Thursday, March 16, 2023

Paul Evans' Selected Poems and Lee Harwood's Collected

Writing a post about another book that I’m editing, I remarked on the difficulties of selection, and I made reference to the Selected Poems of Paul Evans that I edited in 2009: The Door of Taldir. What I realised for the first time was that I hadn’t mentioned this book on this blog at the time, only recently. The process of getting this book together (I don’t mean the selection) was somewhat fraught and I think I was happy to let the book appear and find its way – there were a few appreciative reviews, and there should have been more.

What do I want to say about it now? Well, I think anybody buying the New Collected Poems of Lee Harwood, which Kelvin Corcoran and I have just edited (see a hubpost here to a variety of posts on, and around, the book and its launch: Pages: Lee Harwood New Collected Poems (2023) Some of the new things we found to put in it (, or indeed buying the Selected Poems of Lee Harwood, might think of buying Paul’s book as well. Then, both men would have agreed, you have the ‘Brighton School of Poetry’ whole! That is a joke they shared – but, of course, they shared a lot more in their poetry. They refer to one another, though they never collaborated. More sadly, Lee writes a number of elegies to Paul, who died in a mountaineering accident, while climbing with Lee.

I’ve said a lot about Lee’s work on this blog (again, check out Pages: Lee Harwood: 4 Poems (and a note on them) in Abandoned Playground, ahead of NEW COLLECTED POEMS edited Corcoran and Sheppard (, but not a lot about Paul (although I did publish some pre-digital reviews of his excellent Tourneys book, and included him on my cassette tape magazine 1983). What I found myself writing (this morning, as it happens, but I am posting this comment (again) on a different, future, day) was: ‘This book, which I don’t mention on this blog until a post of March 2023, meant I had to balance the already-published poems (possibly the stronger ones, definitely the ones I liked most) with the poems in an unpublished manuscript in the possession of Lee Harwood. I knew that any poem from this manuscript that I didn’t pick – and these I liked less than the early free verse poems – would never see the light of day. It’s a position of some responsibility.’ Whereas the ethic of editing Lee’s New Collected was about getting everything in, the ethics of selection, which I’ve only hitherto had to think about in terms of my own work, which is easy (the work's mine and the decisions are mine!), was finely balanced in terms of Paul’s work. My simpler problems on my own account were discussed here: Pages: Robert Sheppard: How I selected History or Sleep: Selected Poems.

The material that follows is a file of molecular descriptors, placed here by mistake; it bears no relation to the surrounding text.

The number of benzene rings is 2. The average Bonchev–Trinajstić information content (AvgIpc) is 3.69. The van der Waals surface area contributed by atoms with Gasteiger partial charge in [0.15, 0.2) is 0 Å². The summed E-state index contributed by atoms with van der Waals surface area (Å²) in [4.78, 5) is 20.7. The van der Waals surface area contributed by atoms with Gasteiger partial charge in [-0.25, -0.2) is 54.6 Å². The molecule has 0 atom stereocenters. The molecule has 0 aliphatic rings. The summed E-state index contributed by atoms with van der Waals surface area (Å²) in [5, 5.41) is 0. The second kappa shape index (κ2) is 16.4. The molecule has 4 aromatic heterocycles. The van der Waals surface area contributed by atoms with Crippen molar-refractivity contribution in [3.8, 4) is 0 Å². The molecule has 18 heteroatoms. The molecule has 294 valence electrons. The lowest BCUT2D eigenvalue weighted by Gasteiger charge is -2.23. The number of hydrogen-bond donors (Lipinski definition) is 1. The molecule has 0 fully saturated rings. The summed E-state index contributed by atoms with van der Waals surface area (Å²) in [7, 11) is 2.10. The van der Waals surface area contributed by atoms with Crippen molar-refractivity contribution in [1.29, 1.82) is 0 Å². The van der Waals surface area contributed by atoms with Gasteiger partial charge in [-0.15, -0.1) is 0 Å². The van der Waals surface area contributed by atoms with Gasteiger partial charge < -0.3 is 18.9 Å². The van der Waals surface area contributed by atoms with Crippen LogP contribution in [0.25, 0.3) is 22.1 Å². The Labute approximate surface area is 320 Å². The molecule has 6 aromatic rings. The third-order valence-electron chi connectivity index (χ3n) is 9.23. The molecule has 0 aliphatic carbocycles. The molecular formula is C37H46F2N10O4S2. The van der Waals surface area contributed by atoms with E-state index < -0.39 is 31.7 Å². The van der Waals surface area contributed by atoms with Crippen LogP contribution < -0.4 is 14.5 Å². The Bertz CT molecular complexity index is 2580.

As an enticement for both books, I’d like to point to the online publication of their Introductions.

The Door at Taldir: The Selected Poems of Paul Evans, Exeter: Shearsman 2009, is still available: Shearsman Books buy Paul Evans - The Door of Taldir — Selected Poems.

That link shows you another link to my Introduction, or you can go straight there: paul-evans-the-door-of-taldir-selected-poems-SAMPLE.pdf (

 Lee Harwood, New Collected Poems. Bristol: Shearsman 2023, is available: Lee Harwood - New Collected Poems (

That link shows you another link to our Introduction, or you can go straight there: lee-harwood-new-collected-poems-sampler.pdf (

Any difficulties, go to and search.

The question of why Paul took up a traditional lyric style in later work after a deft non-metrical lyricism is another question, one which I’m not sure I can ‘answer’, though I could explore it. Was it a great swerve from the influence of Harwood, I wonder (with my Harold Bloom hat on)? I make good use of a 1982 interview I did with Paul in which he explains his stylistic changes in the Introduction you can access above. Andrew Duncan has a few thoughts about Evans (embedded in this long post): angel exhaust: british poetry revival.


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